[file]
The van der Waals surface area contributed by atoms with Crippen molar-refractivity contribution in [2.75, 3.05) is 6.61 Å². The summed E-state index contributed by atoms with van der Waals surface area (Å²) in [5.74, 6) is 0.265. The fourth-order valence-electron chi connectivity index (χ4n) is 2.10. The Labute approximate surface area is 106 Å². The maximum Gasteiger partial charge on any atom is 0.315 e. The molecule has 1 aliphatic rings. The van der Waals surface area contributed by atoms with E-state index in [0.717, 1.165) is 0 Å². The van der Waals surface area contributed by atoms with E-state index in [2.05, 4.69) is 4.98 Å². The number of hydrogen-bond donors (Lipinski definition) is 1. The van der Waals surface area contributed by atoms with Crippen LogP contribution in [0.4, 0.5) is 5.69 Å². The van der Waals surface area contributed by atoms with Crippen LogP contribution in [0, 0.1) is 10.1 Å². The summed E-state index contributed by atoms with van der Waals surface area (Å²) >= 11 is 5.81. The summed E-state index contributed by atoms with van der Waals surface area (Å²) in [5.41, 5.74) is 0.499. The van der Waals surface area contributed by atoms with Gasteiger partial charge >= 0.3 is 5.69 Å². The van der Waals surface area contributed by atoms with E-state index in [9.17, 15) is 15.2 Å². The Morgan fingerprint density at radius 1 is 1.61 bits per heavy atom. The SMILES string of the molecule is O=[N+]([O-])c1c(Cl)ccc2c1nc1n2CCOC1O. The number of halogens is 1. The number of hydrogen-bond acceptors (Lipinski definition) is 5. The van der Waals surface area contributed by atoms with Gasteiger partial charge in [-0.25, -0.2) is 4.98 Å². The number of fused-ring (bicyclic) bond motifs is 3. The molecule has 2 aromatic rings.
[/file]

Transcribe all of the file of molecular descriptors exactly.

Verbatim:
The van der Waals surface area contributed by atoms with Crippen molar-refractivity contribution in [2.75, 3.05) is 6.61 Å². The summed E-state index contributed by atoms with van der Waals surface area (Å²) in [5.74, 6) is 0.265. The fourth-order valence-electron chi connectivity index (χ4n) is 2.10. The Labute approximate surface area is 106 Å². The maximum Gasteiger partial charge on any atom is 0.315 e. The molecule has 1 aliphatic rings. The van der Waals surface area contributed by atoms with E-state index in [0.717, 1.165) is 0 Å². The van der Waals surface area contributed by atoms with E-state index in [2.05, 4.69) is 4.98 Å². The number of hydrogen-bond donors (Lipinski definition) is 1. The van der Waals surface area contributed by atoms with Crippen LogP contribution in [0.4, 0.5) is 5.69 Å². The van der Waals surface area contributed by atoms with Crippen LogP contribution in [0, 0.1) is 10.1 Å². The summed E-state index contributed by atoms with van der Waals surface area (Å²) >= 11 is 5.81. The summed E-state index contributed by atoms with van der Waals surface area (Å²) in [5.41, 5.74) is 0.499. The van der Waals surface area contributed by atoms with Gasteiger partial charge >= 0.3 is 5.69 Å². The van der Waals surface area contributed by atoms with E-state index in [9.17, 15) is 15.2 Å². The Morgan fingerprint density at radius 1 is 1.61 bits per heavy atom. The SMILES string of the molecule is O=[N+]([O-])c1c(Cl)ccc2c1nc1n2CCOC1O. The number of halogens is 1. The number of hydrogen-bond acceptors (Lipinski definition) is 5. The van der Waals surface area contributed by atoms with Gasteiger partial charge in [-0.25, -0.2) is 4.98 Å². The number of fused-ring (bicyclic) bond motifs is 3. The molecule has 2 aromatic rings.